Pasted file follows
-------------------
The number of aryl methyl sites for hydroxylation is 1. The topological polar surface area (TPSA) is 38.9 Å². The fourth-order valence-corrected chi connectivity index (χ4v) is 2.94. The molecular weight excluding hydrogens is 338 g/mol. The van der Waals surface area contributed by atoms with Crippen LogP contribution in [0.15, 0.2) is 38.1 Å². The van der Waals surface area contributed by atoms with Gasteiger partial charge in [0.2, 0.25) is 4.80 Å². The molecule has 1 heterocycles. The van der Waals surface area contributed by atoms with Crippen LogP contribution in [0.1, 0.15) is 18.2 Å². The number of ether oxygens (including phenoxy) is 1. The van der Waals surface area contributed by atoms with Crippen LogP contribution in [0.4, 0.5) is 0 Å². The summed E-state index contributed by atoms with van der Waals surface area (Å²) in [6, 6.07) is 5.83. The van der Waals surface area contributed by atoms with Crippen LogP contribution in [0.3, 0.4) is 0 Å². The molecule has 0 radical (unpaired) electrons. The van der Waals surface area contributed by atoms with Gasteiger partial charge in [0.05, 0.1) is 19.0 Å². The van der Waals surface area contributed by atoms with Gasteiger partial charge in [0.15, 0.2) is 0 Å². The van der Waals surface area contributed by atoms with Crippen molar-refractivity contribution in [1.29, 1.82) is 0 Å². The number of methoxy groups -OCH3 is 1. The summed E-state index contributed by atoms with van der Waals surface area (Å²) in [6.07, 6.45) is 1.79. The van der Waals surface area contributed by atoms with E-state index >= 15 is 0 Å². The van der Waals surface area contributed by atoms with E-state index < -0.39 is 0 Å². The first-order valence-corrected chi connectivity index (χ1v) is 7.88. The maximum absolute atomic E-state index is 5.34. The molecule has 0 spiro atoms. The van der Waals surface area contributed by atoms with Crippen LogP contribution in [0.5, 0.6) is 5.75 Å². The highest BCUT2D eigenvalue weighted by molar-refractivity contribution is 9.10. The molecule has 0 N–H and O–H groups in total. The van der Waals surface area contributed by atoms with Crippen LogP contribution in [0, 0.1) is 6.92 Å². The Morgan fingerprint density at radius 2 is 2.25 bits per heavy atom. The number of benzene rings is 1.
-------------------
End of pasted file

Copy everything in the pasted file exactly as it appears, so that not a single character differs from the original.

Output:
The number of aryl methyl sites for hydroxylation is 1. The topological polar surface area (TPSA) is 38.9 Å². The fourth-order valence-corrected chi connectivity index (χ4v) is 2.94. The molecular weight excluding hydrogens is 338 g/mol. The van der Waals surface area contributed by atoms with Crippen LogP contribution in [0.15, 0.2) is 38.1 Å². The van der Waals surface area contributed by atoms with Gasteiger partial charge in [0.2, 0.25) is 4.80 Å². The molecule has 1 heterocycles. The van der Waals surface area contributed by atoms with Crippen LogP contribution in [0.1, 0.15) is 18.2 Å². The number of ether oxygens (including phenoxy) is 1. The van der Waals surface area contributed by atoms with Crippen LogP contribution in [0.4, 0.5) is 0 Å². The summed E-state index contributed by atoms with van der Waals surface area (Å²) in [6, 6.07) is 5.83. The van der Waals surface area contributed by atoms with Crippen LogP contribution in [0.3, 0.4) is 0 Å². The molecule has 0 radical (unpaired) electrons. The van der Waals surface area contributed by atoms with Gasteiger partial charge in [0.05, 0.1) is 19.0 Å². The van der Waals surface area contributed by atoms with Gasteiger partial charge in [0.15, 0.2) is 0 Å². The van der Waals surface area contributed by atoms with Crippen molar-refractivity contribution in [1.29, 1.82) is 0 Å². The number of methoxy groups -OCH3 is 1. The summed E-state index contributed by atoms with van der Waals surface area (Å²) in [6.07, 6.45) is 1.79. The van der Waals surface area contributed by atoms with E-state index >= 15 is 0 Å². The van der Waals surface area contributed by atoms with E-state index < -0.39 is 0 Å². The first-order valence-corrected chi connectivity index (χ1v) is 7.88. The maximum absolute atomic E-state index is 5.34. The molecule has 0 spiro atoms. The van der Waals surface area contributed by atoms with Crippen LogP contribution in [0.5, 0.6) is 5.75 Å². The highest BCUT2D eigenvalue weighted by molar-refractivity contribution is 9.10. The molecule has 0 N–H and O–H groups in total. The van der Waals surface area contributed by atoms with Crippen LogP contribution in [0, 0.1) is 6.92 Å². The Morgan fingerprint density at radius 2 is 2.25 bits per heavy atom. The number of benzene rings is 1.